All-Ireland winning U-21 and senior star, Darach Honan, has disputed county board chairman Joe Cooney’s claim that Clare GAA did all it could to help with the medical costs incurred by him as a result of injury.
On Wednesday, Honan said, “I am still very disappointed with the way I was treated by the county board. Joe Cooney did make overtures for me to come and speak to the officers last week but I was unable to do so, because of training commitments with Clonlara U-21s [he is their team manager] and work commitments.
“I am disapponted that I wasn’t properly looked after. I went to the county board and no help whatsover was offered. On my own volition, I went to the GPA and they did help with part of the funds, for which I am very thankful,” he added.
At Tuesday night’s county board meeting, Joe Cooney had said Clare GAA did not let down Darach Honan.
“We were very disappointed with the publicity we got as regards the Darach Honan injury, his operation and the way Clare GAA treated him. I don’t know where it came from but I can tell you all that I did sit down with Darach Honan. We met with him and talked to him. He did look for funding from Clare GAA towards the operation. We all know what Darach has done for Clare GAA in the past. He was an excellent servant of Clare GAA,” the chairman said at the meeting.
“We did look at how we could fund his operation. We felt if we paid it straight from Clare GAA, we could set a precedent whereby a lot of players could come back looking for funding in the future. We did explore a lot of different options and we did secure funding through the player injury benevolant fund. There was a lot of work done.”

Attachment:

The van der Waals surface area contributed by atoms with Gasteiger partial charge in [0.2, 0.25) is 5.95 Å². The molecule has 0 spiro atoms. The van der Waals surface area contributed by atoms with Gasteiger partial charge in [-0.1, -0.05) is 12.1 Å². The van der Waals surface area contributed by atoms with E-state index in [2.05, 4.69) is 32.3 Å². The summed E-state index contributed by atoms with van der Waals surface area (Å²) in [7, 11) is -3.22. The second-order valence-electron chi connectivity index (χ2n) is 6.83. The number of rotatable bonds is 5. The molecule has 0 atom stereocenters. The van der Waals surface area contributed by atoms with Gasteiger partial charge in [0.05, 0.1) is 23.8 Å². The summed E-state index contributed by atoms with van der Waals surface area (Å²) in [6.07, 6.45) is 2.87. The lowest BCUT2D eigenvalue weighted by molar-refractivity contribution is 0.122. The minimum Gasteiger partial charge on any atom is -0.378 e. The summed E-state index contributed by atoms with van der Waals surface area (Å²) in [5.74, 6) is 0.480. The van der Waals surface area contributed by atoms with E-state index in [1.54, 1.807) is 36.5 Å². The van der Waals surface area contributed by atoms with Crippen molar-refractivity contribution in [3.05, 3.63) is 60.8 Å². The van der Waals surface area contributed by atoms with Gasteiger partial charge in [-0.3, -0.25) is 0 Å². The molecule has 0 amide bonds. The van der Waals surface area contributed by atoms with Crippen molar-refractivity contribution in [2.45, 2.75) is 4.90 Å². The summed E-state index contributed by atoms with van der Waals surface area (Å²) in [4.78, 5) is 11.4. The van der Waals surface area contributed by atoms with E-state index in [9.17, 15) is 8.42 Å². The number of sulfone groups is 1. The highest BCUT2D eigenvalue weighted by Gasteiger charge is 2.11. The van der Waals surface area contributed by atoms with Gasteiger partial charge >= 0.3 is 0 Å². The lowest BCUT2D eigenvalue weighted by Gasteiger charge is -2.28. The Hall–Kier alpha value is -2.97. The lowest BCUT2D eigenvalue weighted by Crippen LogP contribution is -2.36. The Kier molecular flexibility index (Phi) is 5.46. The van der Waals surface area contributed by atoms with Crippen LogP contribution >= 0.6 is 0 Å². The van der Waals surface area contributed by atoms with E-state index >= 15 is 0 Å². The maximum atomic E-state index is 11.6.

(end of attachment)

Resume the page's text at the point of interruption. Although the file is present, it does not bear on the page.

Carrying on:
He continued, “We would like if people would check out more before they go to the press or social media with regard to the way players are looked after. I can tell you we did do our part to try and help out Darach and I spoke to him and met him on a number of occasions. We are happy enough that we did our utmost for Darach”.
“He did get a substantial amount from a benefit fund that was there and Clare GAA did put a lot of effort into getting that benefit for Darach,” he added, before going on to again compliment and pay tribute to Darach “for what he has done for the county”.
“He achieved a lot, both for himself as a player and what he won with this county. We wish him the best of luck. We do believe that he may not play the game again and that is very regrettable but, unfortunately, that’s the way it is. Clare GAA did not let down Darach Honan.”
Clonlara delegate Flan Mullane told the meeting, “We feel very let down by the county board or whoever. A lot of what has been said was true. It cost him four to five thousand out of his own pocket. He did not receive any money from Clare GAA up to lately. Where does insurance come in on an injury like that?”
County secretary Pat Fitzgerald noted, “Insurance should have been dealt with but it wasn’t. If there was a claim put in, then there would have been €5,000 available. It wasn’t done and why it wasn’t done, I don’t know.”
“Could it be done now?” Mullane asked, to which the secretary replied, “I wouldn’t think so”.